Post-election, post-abuse

On November 13, one week after getting their jack asses handed to them by The Elephant Men (and women), the Democrats of the U.S. Senate did something rather uninspiring, undramatic, and predictable. They elected Our Boy Harry Reid to be the new minority leader. Which really is kinda too bad.

What would have been more exciting and impressive would have been if Harry had voluntarily stepped down from the job so the Dems could have fired up some new blood like, say, Elizabeth Warren of Massachusetts or Chris Murphy from Connecticut—a rising new star who will bring a fresh energy to the party and a new face to deliver incendiary quotes to the press and nation. Harry had his time. He did his thing. And now, he needs to admit what's obvious to all of us who are even mildly observant of politics—his act is stale, tired, and finished. He's like the manager of a baseball team that just finished the season with a record of 50-112. When you're the owner of that team, what's the first thing you do? Fire the manager. Duh.

Harry could have passed the proverbial baton, made a graceful, classy exit, received some nice tributes on the news and a rundown of his accomplishments as majority leader, which are not to be sniffed at. Hell, it was just a year ago that Harry was being praised as the man who broke up the logjam that resulted in that nasty government shutdown. How things change in the modern world of mercurial American politics.

So, yes, Harry could have uncorked a pleasant surprise and voluntarily jumped out of the plane, smoothly pulling the ripcord and landing on both feet, ready to guide and counsel whomever would have been his handpicked successor. But no. He's back in the saddle, admittedly a smaller, less flashy one, ready to do—what? Maybe he has his eye on that recently established filibuster record.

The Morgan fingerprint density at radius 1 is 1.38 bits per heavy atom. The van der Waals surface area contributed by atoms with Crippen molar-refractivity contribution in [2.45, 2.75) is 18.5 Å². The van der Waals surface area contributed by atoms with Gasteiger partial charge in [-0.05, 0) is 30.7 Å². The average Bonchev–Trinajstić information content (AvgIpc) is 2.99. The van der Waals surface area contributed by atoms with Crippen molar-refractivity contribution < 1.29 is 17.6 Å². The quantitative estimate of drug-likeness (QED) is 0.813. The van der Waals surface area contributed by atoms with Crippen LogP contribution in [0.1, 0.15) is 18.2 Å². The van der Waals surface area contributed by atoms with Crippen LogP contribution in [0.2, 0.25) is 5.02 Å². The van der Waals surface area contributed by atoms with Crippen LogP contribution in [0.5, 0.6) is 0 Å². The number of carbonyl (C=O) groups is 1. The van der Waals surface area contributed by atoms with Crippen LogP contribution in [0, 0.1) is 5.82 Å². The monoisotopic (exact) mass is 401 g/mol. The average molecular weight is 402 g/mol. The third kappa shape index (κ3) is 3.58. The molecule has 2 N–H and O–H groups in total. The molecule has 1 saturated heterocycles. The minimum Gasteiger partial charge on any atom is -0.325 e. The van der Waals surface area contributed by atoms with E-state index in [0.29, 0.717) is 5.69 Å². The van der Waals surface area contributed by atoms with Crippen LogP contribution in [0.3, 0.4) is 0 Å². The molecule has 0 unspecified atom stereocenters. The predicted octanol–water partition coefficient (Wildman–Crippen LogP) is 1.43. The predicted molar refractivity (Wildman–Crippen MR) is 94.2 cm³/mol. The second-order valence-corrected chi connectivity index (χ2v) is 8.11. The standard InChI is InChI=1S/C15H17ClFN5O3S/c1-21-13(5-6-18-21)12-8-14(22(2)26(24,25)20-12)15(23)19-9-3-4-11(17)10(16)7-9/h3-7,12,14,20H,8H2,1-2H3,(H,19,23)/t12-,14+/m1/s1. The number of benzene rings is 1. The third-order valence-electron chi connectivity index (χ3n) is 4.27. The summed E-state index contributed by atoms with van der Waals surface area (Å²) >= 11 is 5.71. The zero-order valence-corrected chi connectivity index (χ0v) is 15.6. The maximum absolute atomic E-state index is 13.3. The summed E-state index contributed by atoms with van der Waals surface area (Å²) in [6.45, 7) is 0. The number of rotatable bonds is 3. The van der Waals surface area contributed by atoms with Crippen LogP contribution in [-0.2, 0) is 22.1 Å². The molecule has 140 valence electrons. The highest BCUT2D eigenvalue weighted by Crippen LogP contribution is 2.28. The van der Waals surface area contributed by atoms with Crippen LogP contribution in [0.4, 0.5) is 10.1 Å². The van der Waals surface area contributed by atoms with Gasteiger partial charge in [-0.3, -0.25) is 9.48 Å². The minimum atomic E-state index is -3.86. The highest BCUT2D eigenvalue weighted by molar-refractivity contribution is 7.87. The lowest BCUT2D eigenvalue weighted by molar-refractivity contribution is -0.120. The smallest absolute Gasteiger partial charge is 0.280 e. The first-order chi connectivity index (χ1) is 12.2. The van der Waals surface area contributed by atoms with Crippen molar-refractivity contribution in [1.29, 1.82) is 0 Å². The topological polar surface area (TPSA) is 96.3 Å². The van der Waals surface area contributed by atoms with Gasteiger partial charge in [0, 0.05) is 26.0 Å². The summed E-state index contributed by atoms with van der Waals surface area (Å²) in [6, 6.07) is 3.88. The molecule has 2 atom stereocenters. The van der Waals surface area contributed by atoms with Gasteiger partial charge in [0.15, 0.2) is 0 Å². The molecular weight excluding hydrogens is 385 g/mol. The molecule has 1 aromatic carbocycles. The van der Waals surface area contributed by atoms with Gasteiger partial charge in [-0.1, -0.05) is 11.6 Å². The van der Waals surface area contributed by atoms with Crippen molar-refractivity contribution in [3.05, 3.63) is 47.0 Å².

Football Fetish Nation, part 3: As I write this morning, the NFL is still trying to figure out how to properly punish exuberant spankologist Adrian Peterson. One thing that people never seem to consider in cases like these is the de facto punishment that has already been dished out to people like Peterson, Ray Rice, Donald Sterling, and Tiger Woods—that of Enormous Life Altering Shame and Humiliation.

I would put forth the proposition that having your pants figuratively pulled down in the howling press—your crimes, indiscretions, and screw-ups aired again and again, over and over, where you are suddenly the target of millions of opinions, and the butt of millions of jokes, all bringing about a tsunami of vicious overall ridicule that results in your becoming the latest Asshole of The Month—is, in and of itself, some seriously severe punishment, inflicted instantly via media and social networks at absolutely no charge by a country that seems to lust for fresh new inductees into the AOTM club at a frightening and ravenous clip.